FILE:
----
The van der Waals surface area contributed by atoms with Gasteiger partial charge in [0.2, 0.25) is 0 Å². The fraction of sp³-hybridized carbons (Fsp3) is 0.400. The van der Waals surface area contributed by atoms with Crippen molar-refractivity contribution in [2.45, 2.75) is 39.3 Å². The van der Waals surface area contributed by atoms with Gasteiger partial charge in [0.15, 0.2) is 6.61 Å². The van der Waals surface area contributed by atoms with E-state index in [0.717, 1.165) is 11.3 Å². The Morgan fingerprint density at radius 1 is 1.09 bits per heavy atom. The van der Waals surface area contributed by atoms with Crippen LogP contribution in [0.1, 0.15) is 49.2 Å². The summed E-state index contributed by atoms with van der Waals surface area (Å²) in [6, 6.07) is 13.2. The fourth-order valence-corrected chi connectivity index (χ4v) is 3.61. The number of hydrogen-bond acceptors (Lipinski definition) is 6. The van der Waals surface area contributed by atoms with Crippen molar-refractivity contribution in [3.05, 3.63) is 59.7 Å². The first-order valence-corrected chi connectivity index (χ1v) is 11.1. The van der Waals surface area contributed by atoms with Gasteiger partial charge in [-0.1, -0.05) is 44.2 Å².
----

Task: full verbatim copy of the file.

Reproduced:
The van der Waals surface area contributed by atoms with Gasteiger partial charge in [0.2, 0.25) is 0 Å². The fraction of sp³-hybridized carbons (Fsp3) is 0.400. The van der Waals surface area contributed by atoms with Crippen molar-refractivity contribution in [2.45, 2.75) is 39.3 Å². The van der Waals surface area contributed by atoms with Gasteiger partial charge in [0.15, 0.2) is 6.61 Å². The van der Waals surface area contributed by atoms with E-state index in [0.717, 1.165) is 11.3 Å². The Morgan fingerprint density at radius 1 is 1.09 bits per heavy atom. The van der Waals surface area contributed by atoms with Crippen LogP contribution in [0.1, 0.15) is 49.2 Å². The summed E-state index contributed by atoms with van der Waals surface area (Å²) in [6, 6.07) is 13.2. The fourth-order valence-corrected chi connectivity index (χ4v) is 3.61. The number of hydrogen-bond acceptors (Lipinski definition) is 6. The van der Waals surface area contributed by atoms with Crippen molar-refractivity contribution in [3.05, 3.63) is 59.7 Å². The first-order valence-corrected chi connectivity index (χ1v) is 11.1. The van der Waals surface area contributed by atoms with Gasteiger partial charge in [-0.1, -0.05) is 44.2 Å².